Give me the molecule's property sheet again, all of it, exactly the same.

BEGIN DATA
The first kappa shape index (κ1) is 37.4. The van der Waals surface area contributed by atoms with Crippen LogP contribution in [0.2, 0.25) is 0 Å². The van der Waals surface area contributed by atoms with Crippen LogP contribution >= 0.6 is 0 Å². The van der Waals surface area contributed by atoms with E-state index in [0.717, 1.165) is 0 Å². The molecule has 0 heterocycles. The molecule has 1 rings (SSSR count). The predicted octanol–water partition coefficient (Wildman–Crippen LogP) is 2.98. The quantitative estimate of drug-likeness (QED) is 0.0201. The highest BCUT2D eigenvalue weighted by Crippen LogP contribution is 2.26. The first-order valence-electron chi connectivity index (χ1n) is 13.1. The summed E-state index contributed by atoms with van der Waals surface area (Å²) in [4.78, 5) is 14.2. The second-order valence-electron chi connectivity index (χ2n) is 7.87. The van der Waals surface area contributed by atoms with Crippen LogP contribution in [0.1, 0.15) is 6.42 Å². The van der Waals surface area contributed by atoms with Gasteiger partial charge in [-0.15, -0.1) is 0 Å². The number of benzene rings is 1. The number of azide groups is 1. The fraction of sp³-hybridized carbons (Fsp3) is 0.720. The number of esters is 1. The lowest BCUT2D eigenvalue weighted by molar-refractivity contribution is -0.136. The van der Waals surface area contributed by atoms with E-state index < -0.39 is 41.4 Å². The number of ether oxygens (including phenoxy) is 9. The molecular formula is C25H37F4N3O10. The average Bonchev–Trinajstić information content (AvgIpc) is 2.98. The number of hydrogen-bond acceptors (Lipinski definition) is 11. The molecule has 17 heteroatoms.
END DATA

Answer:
The first kappa shape index (κ1) is 37.4. The van der Waals surface area contributed by atoms with Crippen LogP contribution in [0.2, 0.25) is 0 Å². The van der Waals surface area contributed by atoms with Crippen LogP contribution >= 0.6 is 0 Å². The van der Waals surface area contributed by atoms with E-state index in [0.717, 1.165) is 0 Å². The molecule has 0 heterocycles. The molecule has 1 rings (SSSR count). The predicted octanol–water partition coefficient (Wildman–Crippen LogP) is 2.98. The quantitative estimate of drug-likeness (QED) is 0.0201. The highest BCUT2D eigenvalue weighted by Crippen LogP contribution is 2.26. The first-order valence-electron chi connectivity index (χ1n) is 13.1. The summed E-state index contributed by atoms with van der Waals surface area (Å²) in [4.78, 5) is 14.2. The second-order valence-electron chi connectivity index (χ2n) is 7.87. The van der Waals surface area contributed by atoms with Crippen LogP contribution in [0.1, 0.15) is 6.42 Å². The van der Waals surface area contributed by atoms with Gasteiger partial charge in [-0.15, -0.1) is 0 Å². The number of benzene rings is 1. The number of azide groups is 1. The fraction of sp³-hybridized carbons (Fsp3) is 0.720. The number of esters is 1. The lowest BCUT2D eigenvalue weighted by molar-refractivity contribution is -0.136. The van der Waals surface area contributed by atoms with E-state index < -0.39 is 41.4 Å². The number of ether oxygens (including phenoxy) is 9. The molecular formula is C25H37F4N3O10. The average Bonchev–Trinajstić information content (AvgIpc) is 2.98. The number of hydrogen-bond acceptors (Lipinski definition) is 11. The molecule has 17 heteroatoms.